Is Paying With Collector Coins A Crime in the UK?

At British petrol stations at least for coin collectors the question is not so much unleaded petrol or diesel but: Are the coins you pay with intended as a means of payment or do they only have legal tender status? Photo: Bernd Schray / Pixabay.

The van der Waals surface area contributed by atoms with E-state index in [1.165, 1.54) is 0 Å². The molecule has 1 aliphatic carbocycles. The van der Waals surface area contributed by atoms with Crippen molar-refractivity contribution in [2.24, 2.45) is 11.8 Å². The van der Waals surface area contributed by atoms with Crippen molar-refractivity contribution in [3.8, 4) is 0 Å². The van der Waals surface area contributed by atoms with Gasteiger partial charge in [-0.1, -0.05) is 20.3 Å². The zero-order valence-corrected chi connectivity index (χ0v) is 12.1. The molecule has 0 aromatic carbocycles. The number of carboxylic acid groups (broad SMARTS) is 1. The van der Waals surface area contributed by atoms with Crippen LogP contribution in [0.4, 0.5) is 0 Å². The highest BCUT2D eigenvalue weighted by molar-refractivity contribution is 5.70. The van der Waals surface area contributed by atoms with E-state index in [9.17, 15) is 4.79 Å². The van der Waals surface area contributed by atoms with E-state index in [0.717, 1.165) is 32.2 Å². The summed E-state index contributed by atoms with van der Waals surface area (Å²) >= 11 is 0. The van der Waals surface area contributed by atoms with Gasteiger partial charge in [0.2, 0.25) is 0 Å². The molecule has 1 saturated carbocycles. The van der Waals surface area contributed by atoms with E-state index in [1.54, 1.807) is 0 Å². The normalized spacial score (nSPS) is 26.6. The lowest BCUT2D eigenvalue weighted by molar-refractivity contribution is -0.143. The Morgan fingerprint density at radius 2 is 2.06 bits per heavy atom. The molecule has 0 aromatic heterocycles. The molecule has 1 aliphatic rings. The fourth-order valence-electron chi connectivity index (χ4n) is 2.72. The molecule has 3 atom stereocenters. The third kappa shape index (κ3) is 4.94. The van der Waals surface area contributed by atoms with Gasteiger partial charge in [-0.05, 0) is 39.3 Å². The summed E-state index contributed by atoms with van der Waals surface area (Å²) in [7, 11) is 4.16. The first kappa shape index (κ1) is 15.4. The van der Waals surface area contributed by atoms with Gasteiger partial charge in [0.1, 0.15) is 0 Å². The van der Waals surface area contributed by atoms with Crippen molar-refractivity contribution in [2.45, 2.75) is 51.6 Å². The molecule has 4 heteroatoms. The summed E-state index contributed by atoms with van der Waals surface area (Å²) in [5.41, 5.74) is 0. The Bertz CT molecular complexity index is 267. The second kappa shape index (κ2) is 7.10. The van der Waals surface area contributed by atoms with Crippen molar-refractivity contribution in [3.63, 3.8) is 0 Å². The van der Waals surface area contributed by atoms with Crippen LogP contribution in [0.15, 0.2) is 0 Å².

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In the numismatic world, just what does the term legal tender mean when collector coins are involved – what to know before collecting, investing… or spending. This says it all and it has compelled many coin collectors and bullion investors to ponder this poignant question over the last five or so years and exactly why. The reasons are both simple as well as perhaps being somewhat complex but primarily, the question is raised due to the minting and marketing of a particular range of collector coins. These products reared their controversial head once again in the United Kingdom recently when it was reported a man in Exeter, England attempted to use a silver collector coin with a face value of £100 as a means of payment for fuel and was summarily arrested at the petrol station. We’ll get back to this part of the story in due course but first, some background on the range of coins and then we can determine what all the fuss was about.